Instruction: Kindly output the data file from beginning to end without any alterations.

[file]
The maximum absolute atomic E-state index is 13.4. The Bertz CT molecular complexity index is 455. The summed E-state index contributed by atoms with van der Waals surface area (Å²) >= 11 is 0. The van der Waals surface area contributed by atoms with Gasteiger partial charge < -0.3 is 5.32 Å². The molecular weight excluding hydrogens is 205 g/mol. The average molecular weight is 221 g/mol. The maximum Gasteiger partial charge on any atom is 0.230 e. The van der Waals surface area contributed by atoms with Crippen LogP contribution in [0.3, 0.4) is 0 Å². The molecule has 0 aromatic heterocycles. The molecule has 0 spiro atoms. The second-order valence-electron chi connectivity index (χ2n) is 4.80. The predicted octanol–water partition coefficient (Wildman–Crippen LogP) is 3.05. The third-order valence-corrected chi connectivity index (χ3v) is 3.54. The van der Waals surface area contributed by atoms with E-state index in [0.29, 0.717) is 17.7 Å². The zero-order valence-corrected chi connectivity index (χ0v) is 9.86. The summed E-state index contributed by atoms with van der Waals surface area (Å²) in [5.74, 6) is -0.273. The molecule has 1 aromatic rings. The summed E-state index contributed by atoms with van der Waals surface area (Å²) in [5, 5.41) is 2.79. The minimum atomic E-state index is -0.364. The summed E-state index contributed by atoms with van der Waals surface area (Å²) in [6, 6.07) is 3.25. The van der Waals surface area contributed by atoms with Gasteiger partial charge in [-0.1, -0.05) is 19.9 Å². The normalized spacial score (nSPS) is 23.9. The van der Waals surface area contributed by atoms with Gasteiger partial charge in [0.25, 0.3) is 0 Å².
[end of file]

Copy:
The maximum absolute atomic E-state index is 13.4. The Bertz CT molecular complexity index is 455. The summed E-state index contributed by atoms with van der Waals surface area (Å²) >= 11 is 0. The van der Waals surface area contributed by atoms with Gasteiger partial charge < -0.3 is 5.32 Å². The molecular weight excluding hydrogens is 205 g/mol. The average molecular weight is 221 g/mol. The maximum Gasteiger partial charge on any atom is 0.230 e. The van der Waals surface area contributed by atoms with Crippen LogP contribution in [0.3, 0.4) is 0 Å². The molecule has 0 aromatic heterocycles. The molecule has 0 spiro atoms. The second-order valence-electron chi connectivity index (χ2n) is 4.80. The predicted octanol–water partition coefficient (Wildman–Crippen LogP) is 3.05. The third-order valence-corrected chi connectivity index (χ3v) is 3.54. The van der Waals surface area contributed by atoms with E-state index in [0.29, 0.717) is 17.7 Å². The zero-order valence-corrected chi connectivity index (χ0v) is 9.86. The summed E-state index contributed by atoms with van der Waals surface area (Å²) in [5.74, 6) is -0.273. The molecule has 1 aromatic rings. The summed E-state index contributed by atoms with van der Waals surface area (Å²) in [5, 5.41) is 2.79. The minimum atomic E-state index is -0.364. The summed E-state index contributed by atoms with van der Waals surface area (Å²) in [6, 6.07) is 3.25. The van der Waals surface area contributed by atoms with Gasteiger partial charge in [-0.1, -0.05) is 19.9 Å². The normalized spacial score (nSPS) is 23.9. The van der Waals surface area contributed by atoms with Gasteiger partial charge in [0.25, 0.3) is 0 Å².